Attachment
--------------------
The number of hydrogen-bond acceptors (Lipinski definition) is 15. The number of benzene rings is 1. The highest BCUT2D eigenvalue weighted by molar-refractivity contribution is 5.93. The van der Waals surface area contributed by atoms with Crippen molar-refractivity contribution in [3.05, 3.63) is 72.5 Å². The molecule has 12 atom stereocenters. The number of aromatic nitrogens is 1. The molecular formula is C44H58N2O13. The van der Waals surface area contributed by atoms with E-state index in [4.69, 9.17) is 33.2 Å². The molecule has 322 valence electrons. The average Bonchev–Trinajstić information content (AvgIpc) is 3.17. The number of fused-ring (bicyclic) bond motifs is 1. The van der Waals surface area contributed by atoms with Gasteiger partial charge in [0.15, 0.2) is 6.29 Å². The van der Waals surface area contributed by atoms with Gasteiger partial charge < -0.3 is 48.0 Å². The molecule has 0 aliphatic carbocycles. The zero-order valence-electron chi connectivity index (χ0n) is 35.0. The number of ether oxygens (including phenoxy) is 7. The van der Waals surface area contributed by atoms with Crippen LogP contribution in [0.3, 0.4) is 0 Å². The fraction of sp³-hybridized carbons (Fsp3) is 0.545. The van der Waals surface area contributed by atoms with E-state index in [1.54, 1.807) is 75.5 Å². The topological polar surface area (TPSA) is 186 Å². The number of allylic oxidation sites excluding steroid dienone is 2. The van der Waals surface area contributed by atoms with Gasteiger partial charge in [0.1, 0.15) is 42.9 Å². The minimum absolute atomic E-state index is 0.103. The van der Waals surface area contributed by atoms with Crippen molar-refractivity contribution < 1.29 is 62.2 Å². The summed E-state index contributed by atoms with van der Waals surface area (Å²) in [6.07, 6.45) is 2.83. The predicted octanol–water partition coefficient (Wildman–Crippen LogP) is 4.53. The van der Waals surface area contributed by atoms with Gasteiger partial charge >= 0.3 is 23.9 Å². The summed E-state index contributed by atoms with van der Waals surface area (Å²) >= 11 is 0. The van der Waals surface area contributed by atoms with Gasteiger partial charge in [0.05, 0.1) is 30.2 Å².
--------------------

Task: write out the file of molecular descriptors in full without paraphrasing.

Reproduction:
The number of hydrogen-bond acceptors (Lipinski definition) is 15. The number of benzene rings is 1. The highest BCUT2D eigenvalue weighted by molar-refractivity contribution is 5.93. The van der Waals surface area contributed by atoms with Crippen molar-refractivity contribution in [3.05, 3.63) is 72.5 Å². The molecule has 12 atom stereocenters. The number of aromatic nitrogens is 1. The molecular formula is C44H58N2O13. The van der Waals surface area contributed by atoms with E-state index in [4.69, 9.17) is 33.2 Å². The molecule has 322 valence electrons. The average Bonchev–Trinajstić information content (AvgIpc) is 3.17. The number of fused-ring (bicyclic) bond motifs is 1. The van der Waals surface area contributed by atoms with Gasteiger partial charge in [0.15, 0.2) is 6.29 Å². The van der Waals surface area contributed by atoms with Gasteiger partial charge < -0.3 is 48.0 Å². The molecule has 0 aliphatic carbocycles. The zero-order valence-electron chi connectivity index (χ0n) is 35.0. The number of ether oxygens (including phenoxy) is 7. The van der Waals surface area contributed by atoms with Crippen LogP contribution in [0.3, 0.4) is 0 Å². The fraction of sp³-hybridized carbons (Fsp3) is 0.545. The van der Waals surface area contributed by atoms with E-state index in [1.54, 1.807) is 75.5 Å². The topological polar surface area (TPSA) is 186 Å². The number of allylic oxidation sites excluding steroid dienone is 2. The van der Waals surface area contributed by atoms with Gasteiger partial charge in [0.1, 0.15) is 42.9 Å². The minimum absolute atomic E-state index is 0.103. The van der Waals surface area contributed by atoms with Crippen molar-refractivity contribution < 1.29 is 62.2 Å². The summed E-state index contributed by atoms with van der Waals surface area (Å²) in [6.07, 6.45) is 2.83. The predicted octanol–water partition coefficient (Wildman–Crippen LogP) is 4.53. The van der Waals surface area contributed by atoms with Gasteiger partial charge >= 0.3 is 23.9 Å². The summed E-state index contributed by atoms with van der Waals surface area (Å²) >= 11 is 0. The van der Waals surface area contributed by atoms with Gasteiger partial charge in [0.05, 0.1) is 30.2 Å².